She was given a tour of the work and an update on the build, which has already reached more than 28,000 homes and businesses across Northumberland.
Locations such as Alnmouth, Alnwick, Bamburgh, Berwick, Lesbury, Longhoughton, Rothbury and Scots Gap are already benefiting from the new technology, with work continuing to reach even more homes and businesses.
Openreach has also announced that Amble, Longframlington, Lynemouth, Otterburn, Seahouses, Shilbottle and Ulgham have been added to their commercial build plans whilst Holy Island is also going to be upgraded.
Ms Trevelyan said: “I am delighted to see for myself the huge progress being made by Openreach to deliver full fibre to our rural communities.
"I have been campaigning for years for Northumberland to be able to reap the full benefits of these amazing technologies, and the importance of ensuring our harder-to-reach communities are connected, not just those areas that are easier and cheaper to reach.”
Her visit to Alnwick was hosted by Catherine Colloms, Openreach’s managing director of corporate affairs and chair of their North of England Board.
She said: “We welcomed the opportunity to give a step-by-step demonstration of our technology, as well as an update on the build.
"Our local teams work hard every day to keep communities across Northumberland and the wider region connected, and it was great to be able to share the challenges and realities of delivering this life changing infrastructure.
“We also stressed our ongoing commitment to building a more diverse workforce, both UK-wide and here in the North East. We’re investing for the future so that we have the local, skilled and experienced workforce we need to support our investments across the North East and this year alone we’ll create 140 new jobs here, including around 70 apprenticeships.”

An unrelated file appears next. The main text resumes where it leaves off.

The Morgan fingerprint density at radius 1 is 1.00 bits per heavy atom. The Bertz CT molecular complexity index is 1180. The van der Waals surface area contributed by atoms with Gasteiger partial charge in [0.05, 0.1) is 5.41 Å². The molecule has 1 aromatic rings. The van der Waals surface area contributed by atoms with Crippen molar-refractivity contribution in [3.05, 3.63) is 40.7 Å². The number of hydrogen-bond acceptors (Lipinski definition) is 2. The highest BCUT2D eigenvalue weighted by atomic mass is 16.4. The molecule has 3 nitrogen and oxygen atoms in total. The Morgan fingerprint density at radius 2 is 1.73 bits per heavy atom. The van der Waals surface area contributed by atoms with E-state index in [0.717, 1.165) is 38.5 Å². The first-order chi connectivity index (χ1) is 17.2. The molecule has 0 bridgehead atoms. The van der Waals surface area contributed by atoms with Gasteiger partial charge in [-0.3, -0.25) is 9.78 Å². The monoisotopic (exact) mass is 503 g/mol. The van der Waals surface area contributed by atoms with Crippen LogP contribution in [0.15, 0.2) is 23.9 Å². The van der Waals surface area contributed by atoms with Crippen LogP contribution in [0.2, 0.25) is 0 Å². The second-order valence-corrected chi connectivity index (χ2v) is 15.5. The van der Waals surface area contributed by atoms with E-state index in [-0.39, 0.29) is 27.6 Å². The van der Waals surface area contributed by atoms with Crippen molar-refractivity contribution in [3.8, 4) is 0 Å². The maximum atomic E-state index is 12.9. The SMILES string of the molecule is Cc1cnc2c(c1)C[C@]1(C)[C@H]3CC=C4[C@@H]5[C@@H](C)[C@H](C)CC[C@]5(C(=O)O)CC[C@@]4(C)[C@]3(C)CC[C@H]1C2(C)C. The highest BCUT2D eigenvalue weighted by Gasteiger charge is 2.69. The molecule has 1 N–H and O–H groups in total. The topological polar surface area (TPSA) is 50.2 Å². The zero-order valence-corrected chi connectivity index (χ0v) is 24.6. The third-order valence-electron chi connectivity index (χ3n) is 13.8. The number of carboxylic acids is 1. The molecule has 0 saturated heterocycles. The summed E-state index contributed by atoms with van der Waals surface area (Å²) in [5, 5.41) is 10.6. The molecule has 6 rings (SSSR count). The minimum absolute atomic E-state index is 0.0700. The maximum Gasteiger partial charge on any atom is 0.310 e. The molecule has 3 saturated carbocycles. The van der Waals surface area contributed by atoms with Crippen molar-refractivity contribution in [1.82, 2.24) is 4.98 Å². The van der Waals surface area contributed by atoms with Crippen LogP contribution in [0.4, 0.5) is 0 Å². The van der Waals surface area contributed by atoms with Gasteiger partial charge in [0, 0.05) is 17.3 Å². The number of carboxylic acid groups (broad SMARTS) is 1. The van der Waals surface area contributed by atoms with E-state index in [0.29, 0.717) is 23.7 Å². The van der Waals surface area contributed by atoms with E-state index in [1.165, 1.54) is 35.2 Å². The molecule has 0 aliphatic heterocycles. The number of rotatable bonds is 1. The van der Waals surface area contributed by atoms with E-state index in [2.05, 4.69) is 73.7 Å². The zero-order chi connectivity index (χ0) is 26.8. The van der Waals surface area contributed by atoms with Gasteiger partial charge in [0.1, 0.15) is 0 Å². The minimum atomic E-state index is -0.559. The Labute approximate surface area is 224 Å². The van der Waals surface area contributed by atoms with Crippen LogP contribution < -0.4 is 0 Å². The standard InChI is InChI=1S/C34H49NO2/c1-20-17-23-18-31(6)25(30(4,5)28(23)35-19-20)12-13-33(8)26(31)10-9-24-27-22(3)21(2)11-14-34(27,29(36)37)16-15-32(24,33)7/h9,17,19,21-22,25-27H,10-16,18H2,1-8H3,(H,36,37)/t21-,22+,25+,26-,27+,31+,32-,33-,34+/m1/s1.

Openreach has also committed to represent ONS measured levels of ethnic diversity across the UK.
Ms Colloms added: “We already employ one of the UK’s largest team of telecoms engineers and professionals, but we’re absolutely committed to building a more diverse and inclusive team in an industry that’s traditionally been very white, male dominated."
Mike Poole, chief engineer ops director for the north, revealed that communities across Northumberland are likely to notice an increase in Openreach activity.
He said: "Our teams work hard to make sure that we keep any disruption to local communities to a minimum by reusing our existing network where possible, but it’s not always straightforward.
"Occasionally we do need to put up new telegraph poles or use traffic lights to enable engineers to work safely in the road, but full fibre will bring multiple benefits to people living and working across the county as well as welcome boost to the local economy.”
The delivery programme is being carried out through Openreach’s own commercial investment and the iNorthumberland broadband partnership with Northumberland County Council.
The Government aims to deliver ‘gigabit capable’ broadband to 85 per cent of the UK by 2025.